This morning I came across an interesting set of principles for site design. It was developed as part of the BBC 2.0 project.

That led me to the BBC Director General’s “BBC 2.0: why on demand changes everything“. Also a very interesting read as a case study for the web as part of a medium of mass communication.

One particular topic out of several I found of interest:

Interestingly, on July 7th last year, which was by far the biggest day yet for the use of rich audio-visual content from our news site, the content most frequently demanded was the eyewitness user generated content (UGC) from the bomb scenes.

Shaky, blurry images uploaded by one member of the public, downloaded by hundreds of thousands of other members of the public.

It’s a harbinger of a very different, more collaborative, more involving kind of news.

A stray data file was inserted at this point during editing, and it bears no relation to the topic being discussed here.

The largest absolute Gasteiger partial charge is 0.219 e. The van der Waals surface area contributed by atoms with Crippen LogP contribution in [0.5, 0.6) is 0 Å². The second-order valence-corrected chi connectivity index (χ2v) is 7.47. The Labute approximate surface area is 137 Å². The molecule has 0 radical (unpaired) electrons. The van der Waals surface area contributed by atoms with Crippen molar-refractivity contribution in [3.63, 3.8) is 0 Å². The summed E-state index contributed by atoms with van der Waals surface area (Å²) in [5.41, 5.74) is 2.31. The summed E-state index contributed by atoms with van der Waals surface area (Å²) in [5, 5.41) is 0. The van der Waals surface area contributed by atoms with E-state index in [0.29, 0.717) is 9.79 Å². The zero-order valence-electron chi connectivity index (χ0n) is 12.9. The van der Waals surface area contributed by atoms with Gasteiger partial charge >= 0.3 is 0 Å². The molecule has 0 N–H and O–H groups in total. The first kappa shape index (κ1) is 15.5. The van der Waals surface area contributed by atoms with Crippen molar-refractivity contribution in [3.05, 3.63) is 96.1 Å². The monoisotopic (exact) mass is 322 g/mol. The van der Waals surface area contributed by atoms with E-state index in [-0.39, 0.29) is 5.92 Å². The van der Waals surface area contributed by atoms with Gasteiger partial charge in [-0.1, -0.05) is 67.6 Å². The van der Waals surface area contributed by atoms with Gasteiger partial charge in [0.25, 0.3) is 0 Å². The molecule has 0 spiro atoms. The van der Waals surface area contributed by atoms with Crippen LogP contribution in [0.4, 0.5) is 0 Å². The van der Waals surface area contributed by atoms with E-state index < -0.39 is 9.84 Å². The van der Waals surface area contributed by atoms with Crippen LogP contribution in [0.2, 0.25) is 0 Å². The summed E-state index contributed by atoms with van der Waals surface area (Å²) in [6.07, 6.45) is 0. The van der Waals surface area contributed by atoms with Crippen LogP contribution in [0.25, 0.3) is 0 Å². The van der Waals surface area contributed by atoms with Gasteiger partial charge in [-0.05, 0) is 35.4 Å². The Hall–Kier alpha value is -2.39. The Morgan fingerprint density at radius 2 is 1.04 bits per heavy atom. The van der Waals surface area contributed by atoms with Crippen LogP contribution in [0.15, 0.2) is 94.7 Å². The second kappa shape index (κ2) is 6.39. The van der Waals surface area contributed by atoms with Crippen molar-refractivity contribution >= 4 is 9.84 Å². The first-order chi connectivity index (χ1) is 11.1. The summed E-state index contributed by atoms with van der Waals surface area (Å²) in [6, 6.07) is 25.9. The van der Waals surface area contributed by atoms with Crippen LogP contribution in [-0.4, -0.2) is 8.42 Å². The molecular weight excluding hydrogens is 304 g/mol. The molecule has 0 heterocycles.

Here, as at so many other points in the digital revolution, the public are moving very quickly now – at least as quickly as the broadcasters.

I also find it interesting to see how news spreads through channels like Flickr. Eighteen months ago we were mysteriously bounced out of bed at 6am, but there was nothing on the TV to explain what had happened. I went up to the roof patio and took some of the first photos of the Buncefield explosion, including a photo taken just 20 minutes after the blast, and uploaded it to Flickr. A slightly later photo hit the number one spot for interestingness for that day. And as many other people’s photos appeared it was possible to get a lot of information, even ahead of the national news, including eye witness accounts, about what had happened.